Sunday, April 21, 2013

Convergence Panels July 4-7, 2013

These are my panels for Convergence, a very large local, mostly media con run by very, very nice people.

I am only going to add that Will Shetterly is on all three panels. I am on three panels with Will Shetterly.

Friday, July 5
Successful and Unsuccessful Alternative History
Creating a Monster: How to Write Villains
Sunday, July 7
How to Write an Interesting Hero

The question that really interests me about alternative history is: why is there so much of it now? I tend to think it's a failure of nerve. Rather than write about the future, which is looking dark and coming at us quickly, we try to rewrite the past. The book I have coming out at Wiscon, Big Mama Stories, is mostly about time travel. There's a connection between time travel and alternative history. How contingent do you think history is? Will small changes cause big results? My stories, both time travel and alternative history, assume that answer is no. But that's only my opinion. I think it's easier to change the future than the past.

As far as villains go, I don't find them interesting. People who are pathological in fiction -- Jim Moriarty in Sherlock, Loki in Thor -- are fascinating and impressive. One is a master criminal. The other is a god. But in real life, we have street criminals and people with bad wiring in their brains and business people and government officials.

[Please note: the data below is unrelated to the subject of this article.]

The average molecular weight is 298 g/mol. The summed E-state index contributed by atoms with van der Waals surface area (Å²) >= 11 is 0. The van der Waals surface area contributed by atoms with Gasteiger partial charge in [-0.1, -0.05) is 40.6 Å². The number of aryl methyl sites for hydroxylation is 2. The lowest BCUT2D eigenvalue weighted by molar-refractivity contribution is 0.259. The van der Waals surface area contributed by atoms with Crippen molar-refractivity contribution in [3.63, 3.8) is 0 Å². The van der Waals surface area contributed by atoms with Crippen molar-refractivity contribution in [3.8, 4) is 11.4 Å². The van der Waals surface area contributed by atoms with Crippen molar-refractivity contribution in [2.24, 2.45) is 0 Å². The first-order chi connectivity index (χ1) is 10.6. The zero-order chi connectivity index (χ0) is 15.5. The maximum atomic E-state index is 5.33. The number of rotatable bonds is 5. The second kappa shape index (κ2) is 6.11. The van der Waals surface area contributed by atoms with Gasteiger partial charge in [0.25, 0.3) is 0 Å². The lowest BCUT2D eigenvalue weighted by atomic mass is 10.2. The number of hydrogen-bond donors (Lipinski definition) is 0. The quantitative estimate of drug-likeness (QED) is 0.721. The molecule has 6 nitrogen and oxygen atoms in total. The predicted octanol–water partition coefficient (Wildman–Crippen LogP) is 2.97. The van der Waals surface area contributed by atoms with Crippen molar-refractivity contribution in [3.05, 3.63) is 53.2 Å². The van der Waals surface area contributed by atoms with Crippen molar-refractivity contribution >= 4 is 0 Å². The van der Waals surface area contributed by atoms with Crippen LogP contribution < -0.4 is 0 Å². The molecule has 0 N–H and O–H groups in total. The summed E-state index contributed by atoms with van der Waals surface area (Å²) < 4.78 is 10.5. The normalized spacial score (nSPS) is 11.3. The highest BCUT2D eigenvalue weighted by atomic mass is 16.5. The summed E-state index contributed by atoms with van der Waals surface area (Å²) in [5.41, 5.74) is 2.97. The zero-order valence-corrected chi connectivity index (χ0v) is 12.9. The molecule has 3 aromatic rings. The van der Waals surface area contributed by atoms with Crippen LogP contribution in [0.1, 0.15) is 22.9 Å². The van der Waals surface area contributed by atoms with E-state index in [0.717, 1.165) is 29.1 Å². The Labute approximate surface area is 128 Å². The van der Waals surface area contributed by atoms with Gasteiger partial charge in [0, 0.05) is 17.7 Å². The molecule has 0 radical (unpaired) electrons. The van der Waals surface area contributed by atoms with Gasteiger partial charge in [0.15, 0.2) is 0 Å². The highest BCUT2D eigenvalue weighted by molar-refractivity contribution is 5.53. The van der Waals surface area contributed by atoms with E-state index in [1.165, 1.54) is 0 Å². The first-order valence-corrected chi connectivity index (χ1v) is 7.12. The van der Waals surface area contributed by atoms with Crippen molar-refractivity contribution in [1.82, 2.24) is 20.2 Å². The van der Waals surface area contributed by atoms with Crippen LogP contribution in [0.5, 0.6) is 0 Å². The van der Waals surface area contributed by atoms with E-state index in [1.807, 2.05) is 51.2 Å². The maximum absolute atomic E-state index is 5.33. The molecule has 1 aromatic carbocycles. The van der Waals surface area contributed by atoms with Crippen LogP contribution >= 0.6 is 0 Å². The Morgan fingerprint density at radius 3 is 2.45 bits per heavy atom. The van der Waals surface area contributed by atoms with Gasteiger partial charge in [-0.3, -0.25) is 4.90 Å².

Patrick spent years working in locked psych units and met many people who had done terrible things. He said they weren't very interesting. What's interesting about people is their good qualities and how they struggle to overcome problems.

I don't think I believe in personal evil. Most bad behavior takes place within a social context, and it's hard to separate the behavior from the context. When you spend a lot of time looking at personal evil, you are likely to ignore social evil. You are focusing on the people who act out in obvious and usually fairly petty ways: street criminals, hackers, the homeless who camp in empty lots in violation of the law, gay people in a homophobic society. The police pull them in; we say they are bad or evil.

But you are not seeing the white collar criminals who are comfortable in the system. The harm they do is systematic and done in such an ordinary, everyday fashion that it doesn't seem like a crime. The CEO of Nestle has said that water is a commodity like everything else and should be bought and sold. People have no right to enough water to survive. If you denied water to someone dying of thirst, asked him for money when he had none, that would be a terrible evil act. But if you do the same thing to the planet, it's business.

As far as heroes go, I set out to write about people I like and who interest me. Why would I want to spend time with boring or depressing people? I do my best to avoid them in real life.


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